Tag: History

By on June 11, 2021

After years of restarting and then killing its electric vehicle program, Apple has again signaled that it’s once again serious about developing something for your driveway. Ulrich Kranz, former Canoo CEO and brains behind the BMW i-cars, has reportedly been picked up by the company for its automotive team.

Apple has yet to verify the hire and Kranz hasn’t updated his LinkedIn profile. But there have been multiple reports that he’s been been taken aboard specifically for his EV expertise. Unless social networking platforms are becoming passé (fingers crossed), it’s likely that the tech company wanted to wait until it could make an official announcement accompanied by an update on development.

That’s assuming Apple is still doing a car, however. (Read More…)

By on March 19, 2021

There’s always going to be some debate about what constitutes a good halo vehicle. Many will argue that it has to be a flagship model, representing the absolute best specifications and features the manufacturer could cobble together for an eyewatering price. While that’s often the case, successful halo vehicles don’t always need to be at the top of the pyramid since the real purpose is to embody the best of what any given brand represents.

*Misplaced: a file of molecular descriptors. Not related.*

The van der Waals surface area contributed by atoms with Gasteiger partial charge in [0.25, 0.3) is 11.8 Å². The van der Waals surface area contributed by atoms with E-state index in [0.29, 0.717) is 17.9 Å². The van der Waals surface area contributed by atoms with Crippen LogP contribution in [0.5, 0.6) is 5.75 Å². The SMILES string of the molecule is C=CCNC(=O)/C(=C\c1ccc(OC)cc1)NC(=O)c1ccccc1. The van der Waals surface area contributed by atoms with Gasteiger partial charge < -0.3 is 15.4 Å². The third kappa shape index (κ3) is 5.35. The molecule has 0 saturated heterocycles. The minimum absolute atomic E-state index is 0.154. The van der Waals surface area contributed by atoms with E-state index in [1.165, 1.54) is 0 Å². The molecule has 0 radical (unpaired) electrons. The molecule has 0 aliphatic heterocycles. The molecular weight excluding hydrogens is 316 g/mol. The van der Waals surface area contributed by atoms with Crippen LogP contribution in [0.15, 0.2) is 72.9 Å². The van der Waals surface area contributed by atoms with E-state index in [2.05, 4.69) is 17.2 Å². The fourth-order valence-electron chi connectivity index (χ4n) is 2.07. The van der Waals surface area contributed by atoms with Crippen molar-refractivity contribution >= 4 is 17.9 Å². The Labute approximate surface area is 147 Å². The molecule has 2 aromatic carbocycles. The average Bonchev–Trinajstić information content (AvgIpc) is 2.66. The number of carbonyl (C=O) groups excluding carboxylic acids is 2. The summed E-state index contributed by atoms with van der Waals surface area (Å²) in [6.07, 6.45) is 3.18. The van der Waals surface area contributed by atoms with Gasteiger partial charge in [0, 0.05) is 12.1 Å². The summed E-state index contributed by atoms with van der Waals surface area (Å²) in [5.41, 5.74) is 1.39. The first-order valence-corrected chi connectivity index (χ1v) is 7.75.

But there’s little disagreement on what makes a bad one and they frequently have a lot in common. Irrational pricing and a sudden shift away from brand identity are usually at the core of a real stinker. If you don’t believe me, here are five of the absolute worst halo cars from the modern era in no particular order… (Read More…)

By on February 2, 2021

2019 Mustang Bullitt

While Americans were busy scratching their heads over how to manage a Very Covid Christmas, Ford was producing the final examples of the Mustang Bullitt. Modeled after the Mustang GT driven by Lt. Frank Bullitt (Steve McQueen) in the 1968 American action thriller that shares the lead character’s last name, the Bullitt tends to hit the market whenever Ford feels the itch.

For its third incarnation, the automaker decided the 2019-2020 model years were enough and had previously hinted that the model would be supplanted by an updated Mach 1. That unit has since been confirmed for 2021, taking the best components in the Mustang lineup to build a solid performer that’s economical to produce. But it didn’t leave any room for the Bullitt, with Mustang spokesperson Berj Alexanian confirming to Ford Authority that the final batch left Flat Rock Assembly right around the time we published our last review on the throwback coupe(Read More…)